March 29–May 10, 2014

Geoffrey Farmer
The Grass and the Banana go for a walk
February 8-March 15, 2014

Gareth Moore
Household Temple Yard
November 26, 2013–January 11, 2014

Damian Moppett
September 20–November 2, 2013

Brian Jungen, Duane Linklater
Modest Livelihood
June 7–July 20, 2013

Andrea Büttner, Joëlle de La Casinière, Gareth Moore
April 26–June 1, 2013

Raymond Boisjoly
March 1–April 13, 2013

Liz Magor
I is being This
November 16–December 22, 2012

Christina Mackie, Jerry Pethick
Bigger than a book, wilder than a tree
September 14–October 27, 2012

Judy Radul
April 27–June 9, 2012

Julia Feyrer
Alternatives and Opportunities
March 2–April 14, 2012

Ian Wallace
January 13–February 18, 2012

Ulla von Brandenburg, Guy de Cointet, Geoffrey Farmer, Janice Kerbel, Daria Martin, Judy Radul
People Things Enter Exit
October 28–December 10, 2011

Ron Terada
September 3–October 8, 2011

Robert Kleyn
Works 1969–1983
May 20–June 25, 2011

Arabella Campbell
March 25–April 30, 2011

Alex Morrison
February 3–March 12, 2011

Brian Jungen
November 19, 2010–January 15, 2011

Kevin Schmidt
September 17–October 23, 2010

Damian Moppett
The Sculptor’s Studio is a Painting
May 21–June 26, 2010

Geoffrey Farmer
The Surgeon and the Photographer
January 29-March 6, 2010

Myfanwy MacLeod
November 6–December 12, 2009

Ian Wallace
Works 1970–1979
September 18–October 24, 2009

Brian Jungen, Rebecca Belmore, Myfanwy MacLeod, Kevin Schmidt, Alex Morrison, Sam Durant, Ron Terada, Geoffrey Farmer, Jin-me Yoon
May 15–June 20, 2009

Christos Dikeakos
March 26–April 25, 2009

Gareth Moore
Uncertain Pilgrimage
January 15–February 14, 2009

Jin-me Yoon
October 30–November 29, 2008

Jerry Pethick
September 12–October 11, 2008

Ron Terada
May 23–June 28, 2008

Germaine Koh
April 11–May 10, 2008

Roy Kiyooka, Damian Moppett, Jerry Pethick, Ian Wallace
Process as Work
February 29–March 29, 2008

Kelly Wood, Monika Grzymala
January 18–February 16, 2008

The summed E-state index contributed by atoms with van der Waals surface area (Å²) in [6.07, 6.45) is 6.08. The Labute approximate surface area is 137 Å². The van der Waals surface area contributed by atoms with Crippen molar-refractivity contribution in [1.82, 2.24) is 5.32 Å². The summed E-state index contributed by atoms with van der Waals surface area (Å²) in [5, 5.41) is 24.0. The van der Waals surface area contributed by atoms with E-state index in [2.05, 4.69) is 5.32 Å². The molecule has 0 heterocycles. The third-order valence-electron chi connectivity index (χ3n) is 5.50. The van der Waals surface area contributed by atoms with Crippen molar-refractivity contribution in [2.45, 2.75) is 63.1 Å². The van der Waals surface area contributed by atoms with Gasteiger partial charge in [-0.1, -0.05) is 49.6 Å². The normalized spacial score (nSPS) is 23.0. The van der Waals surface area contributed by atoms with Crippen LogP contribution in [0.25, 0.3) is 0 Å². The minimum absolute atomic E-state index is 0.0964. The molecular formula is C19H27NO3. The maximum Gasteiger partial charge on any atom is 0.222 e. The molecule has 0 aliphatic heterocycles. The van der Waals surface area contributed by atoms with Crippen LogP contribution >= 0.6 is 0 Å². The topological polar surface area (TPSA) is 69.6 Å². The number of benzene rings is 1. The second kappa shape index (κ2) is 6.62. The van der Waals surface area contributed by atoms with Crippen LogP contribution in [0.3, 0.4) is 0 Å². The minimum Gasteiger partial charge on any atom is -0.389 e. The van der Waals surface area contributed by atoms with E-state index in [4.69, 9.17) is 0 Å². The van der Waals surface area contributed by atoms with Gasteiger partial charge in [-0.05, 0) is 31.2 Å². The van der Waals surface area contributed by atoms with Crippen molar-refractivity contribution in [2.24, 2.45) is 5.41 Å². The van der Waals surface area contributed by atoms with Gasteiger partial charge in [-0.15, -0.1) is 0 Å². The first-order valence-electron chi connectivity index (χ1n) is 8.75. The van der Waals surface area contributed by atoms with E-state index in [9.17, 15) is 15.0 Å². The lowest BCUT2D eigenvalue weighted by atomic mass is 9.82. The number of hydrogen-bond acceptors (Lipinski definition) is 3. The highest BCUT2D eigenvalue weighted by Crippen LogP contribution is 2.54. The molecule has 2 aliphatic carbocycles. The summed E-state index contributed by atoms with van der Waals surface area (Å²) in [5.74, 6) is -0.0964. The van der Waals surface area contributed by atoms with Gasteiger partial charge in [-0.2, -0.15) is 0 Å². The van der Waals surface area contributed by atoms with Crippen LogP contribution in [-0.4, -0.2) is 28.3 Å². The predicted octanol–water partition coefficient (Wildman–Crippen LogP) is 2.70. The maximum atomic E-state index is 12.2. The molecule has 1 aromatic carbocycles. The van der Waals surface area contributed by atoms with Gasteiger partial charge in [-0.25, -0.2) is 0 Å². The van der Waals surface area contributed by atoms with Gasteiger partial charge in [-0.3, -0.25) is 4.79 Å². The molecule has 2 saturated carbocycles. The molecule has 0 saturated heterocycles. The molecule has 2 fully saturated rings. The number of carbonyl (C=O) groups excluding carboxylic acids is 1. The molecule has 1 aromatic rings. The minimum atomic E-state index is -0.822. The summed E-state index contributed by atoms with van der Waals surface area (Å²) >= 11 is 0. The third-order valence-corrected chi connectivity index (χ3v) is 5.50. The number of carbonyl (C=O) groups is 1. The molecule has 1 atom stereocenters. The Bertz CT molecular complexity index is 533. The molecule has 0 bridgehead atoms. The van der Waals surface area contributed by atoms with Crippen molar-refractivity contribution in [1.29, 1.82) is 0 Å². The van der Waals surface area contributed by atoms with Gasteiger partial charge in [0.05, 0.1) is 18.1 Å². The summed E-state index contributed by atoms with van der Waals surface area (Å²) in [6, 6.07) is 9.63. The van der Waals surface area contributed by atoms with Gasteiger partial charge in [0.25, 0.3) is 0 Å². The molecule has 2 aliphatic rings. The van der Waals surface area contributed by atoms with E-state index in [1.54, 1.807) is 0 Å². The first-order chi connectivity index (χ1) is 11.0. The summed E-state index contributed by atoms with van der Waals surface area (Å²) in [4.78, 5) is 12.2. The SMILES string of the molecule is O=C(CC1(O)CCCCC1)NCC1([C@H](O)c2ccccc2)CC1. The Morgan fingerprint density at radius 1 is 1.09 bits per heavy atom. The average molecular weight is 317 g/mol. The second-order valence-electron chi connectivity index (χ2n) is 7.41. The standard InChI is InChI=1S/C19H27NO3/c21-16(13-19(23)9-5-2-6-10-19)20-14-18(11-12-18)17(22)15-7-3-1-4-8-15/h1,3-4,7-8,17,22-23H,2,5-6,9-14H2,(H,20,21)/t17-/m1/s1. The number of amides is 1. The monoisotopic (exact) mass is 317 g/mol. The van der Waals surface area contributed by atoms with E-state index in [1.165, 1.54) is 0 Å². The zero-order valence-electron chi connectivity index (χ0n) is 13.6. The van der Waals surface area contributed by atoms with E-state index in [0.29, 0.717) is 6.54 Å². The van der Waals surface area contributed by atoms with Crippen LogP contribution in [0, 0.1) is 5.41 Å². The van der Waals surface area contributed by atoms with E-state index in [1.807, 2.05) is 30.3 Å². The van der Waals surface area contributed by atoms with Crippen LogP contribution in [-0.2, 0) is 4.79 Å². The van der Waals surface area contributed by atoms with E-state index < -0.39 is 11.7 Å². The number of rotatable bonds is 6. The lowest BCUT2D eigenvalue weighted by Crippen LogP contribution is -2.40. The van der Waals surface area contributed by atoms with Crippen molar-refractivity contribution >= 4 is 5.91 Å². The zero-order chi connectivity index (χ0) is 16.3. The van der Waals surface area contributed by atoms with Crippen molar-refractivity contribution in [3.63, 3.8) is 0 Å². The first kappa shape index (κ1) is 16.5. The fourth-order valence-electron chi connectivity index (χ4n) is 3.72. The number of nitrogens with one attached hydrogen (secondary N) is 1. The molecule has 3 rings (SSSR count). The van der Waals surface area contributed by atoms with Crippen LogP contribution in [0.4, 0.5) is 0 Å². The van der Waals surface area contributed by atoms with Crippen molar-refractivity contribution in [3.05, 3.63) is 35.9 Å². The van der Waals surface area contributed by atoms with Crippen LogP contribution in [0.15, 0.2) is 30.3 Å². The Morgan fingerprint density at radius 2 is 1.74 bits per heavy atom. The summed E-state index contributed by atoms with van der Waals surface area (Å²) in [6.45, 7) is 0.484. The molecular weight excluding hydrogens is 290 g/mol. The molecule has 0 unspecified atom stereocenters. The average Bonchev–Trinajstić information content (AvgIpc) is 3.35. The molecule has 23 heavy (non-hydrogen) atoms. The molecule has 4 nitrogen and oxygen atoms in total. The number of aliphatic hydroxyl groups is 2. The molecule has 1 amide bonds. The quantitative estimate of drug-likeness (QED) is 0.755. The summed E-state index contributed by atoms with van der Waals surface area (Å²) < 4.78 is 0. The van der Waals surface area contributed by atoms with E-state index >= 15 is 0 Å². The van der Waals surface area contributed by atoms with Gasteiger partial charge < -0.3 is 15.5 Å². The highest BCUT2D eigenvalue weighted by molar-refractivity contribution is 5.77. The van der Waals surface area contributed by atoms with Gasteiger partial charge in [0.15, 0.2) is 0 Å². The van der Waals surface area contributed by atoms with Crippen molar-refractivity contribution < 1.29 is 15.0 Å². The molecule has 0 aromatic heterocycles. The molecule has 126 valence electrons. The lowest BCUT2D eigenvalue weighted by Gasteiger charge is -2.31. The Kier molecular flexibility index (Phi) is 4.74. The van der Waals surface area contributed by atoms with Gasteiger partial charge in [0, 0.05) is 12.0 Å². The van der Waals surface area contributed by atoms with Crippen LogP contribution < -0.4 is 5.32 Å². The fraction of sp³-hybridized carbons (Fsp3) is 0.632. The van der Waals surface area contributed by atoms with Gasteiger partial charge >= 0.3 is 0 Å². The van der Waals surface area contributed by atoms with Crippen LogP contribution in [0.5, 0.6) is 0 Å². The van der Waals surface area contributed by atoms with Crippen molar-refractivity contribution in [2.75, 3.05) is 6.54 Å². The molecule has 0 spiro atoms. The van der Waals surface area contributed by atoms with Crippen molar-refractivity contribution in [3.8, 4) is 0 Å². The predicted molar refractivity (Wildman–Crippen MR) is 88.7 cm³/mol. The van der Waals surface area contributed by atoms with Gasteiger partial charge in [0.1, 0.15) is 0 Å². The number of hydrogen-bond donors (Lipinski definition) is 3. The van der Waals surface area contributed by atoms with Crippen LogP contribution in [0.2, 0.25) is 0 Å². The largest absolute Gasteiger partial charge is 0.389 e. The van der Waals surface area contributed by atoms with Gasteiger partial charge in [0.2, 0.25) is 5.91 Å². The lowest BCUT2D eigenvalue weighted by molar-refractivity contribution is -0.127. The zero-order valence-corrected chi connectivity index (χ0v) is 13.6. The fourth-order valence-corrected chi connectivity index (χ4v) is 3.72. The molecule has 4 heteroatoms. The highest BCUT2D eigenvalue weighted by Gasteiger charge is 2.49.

Alex Morrison
November 23–December 22, 2007

Ian Wallace
October 18–November 17, 2007

Judy Radul
September 7–October 6, 2007

Arabella Campbell
June 8–July 7, 2007

Brian Jungen
April 27–May 26, 2007

Sam Durant
Scenes from the Pilgrim Story: Natural History
March 16–April 14, 2007

Damian Moppett
Progress in Advance of the Fall
January 19–February 24, 2007

Isabelle Pauwels
November 25–December 22, 2006

Geoffrey Farmer
Airliner Open Studio
October 21–November 18, 2006

Kevin Schmidt
September 9–October 7, 2006

Gareth Moore, Jacob Gleeson
St. George Marsh
August 24–September 1, 2006

Christos Dikeakos, Geoffrey Farmer, Arni Haraldsson, Brian Jungen, Roy Kiyooka, Germaine Koh, Myfanwy MacLeod, Damian Moppett, Isabelle Pauwels, Jerry Pethick, Judy Radul, Kevin Schmidt, Ron Terada, Ian Wallace, Jin-me Yoon
274 East 1st
June 3–July 8, 2006

Christos Dikeakos
November 25, 2005–January 16, 2006

Alex Morrison, Isabelle Pauwels, Frances Stark, Johannes Wohnseifer
And to stop you interfering, I shall have to dematerialize you again
October 13–November 19, 2005

Geoffrey Farmer, Brian Jungen, Germaine Koh, Myfanwy MacLeod, Damian Moppett, Alex Morrison, Ron Terada, Ian Wallace, Kelly Wood
Mix with care
July 5–September 24, 2005

Ron Terada
May 20–June 25, 2005

Arabella Campbell, Neil Campbell, Ron Terada, Ian Wallace
Painting After Poverty
April 8–May 14, 2005

Sam Durant
Color Pictures
February 25–March 2, 2005

Germaine Koh
January 14–February 19, 2005

Roy Kiyooka
Open Window on a Slow Train
December 2004

Jin-me Yoon
October 22–November 27, 2004

Myfanwy MacLeod
Don’t Stop Dreaming
September 10–October 16, 2004

Artist Curating Artists:
Damian Moppett curates Allison Hrabluik and Zin Taylor
May 28–June 26, 2004

Geoffrey Farmer
Every Surface In Some Way Decorated, Altered or Changed Forever (Except the Float)
April 7–May 15, 2004

Artist Curating Artists:
Myfanwy MacLeod curates Kyla Mallett
February 11–March 13, 2004

Damian Moppett
October 30–December 6, 2003

Carsten Höller, Cameron Jamie, Jakob Kolding, Myfanwy MacLeod, Kyla Mallett, Valérie Mréjen, Isabelle Pauwels, Raymond Pettibon, Ron Terada, Lawrence Weiner, Erwin Wurm
September 10–October 25, 2003

Iain Baxter, Geoffrey Farmer, Roy Kiyooka, Germaine Koh, Myfanwy MacLeod, Ron Terada
I Sell Security
May 29–August 16, 2003

Kelly Wood
Black Plastic
April 11–May 17, 2003

Ian Wallace
February 28–April 5, 2003

Alex Morrison
January 17–February 22, 2003

Allyson Clay
November 29–December 21, 2002

Ron Terada
September 6–October 12, 2002

Germaine Koh, Alex Morrison, N.E. Thing Co., Ron Terada, Ian Wallace
June 8–August 31, 2002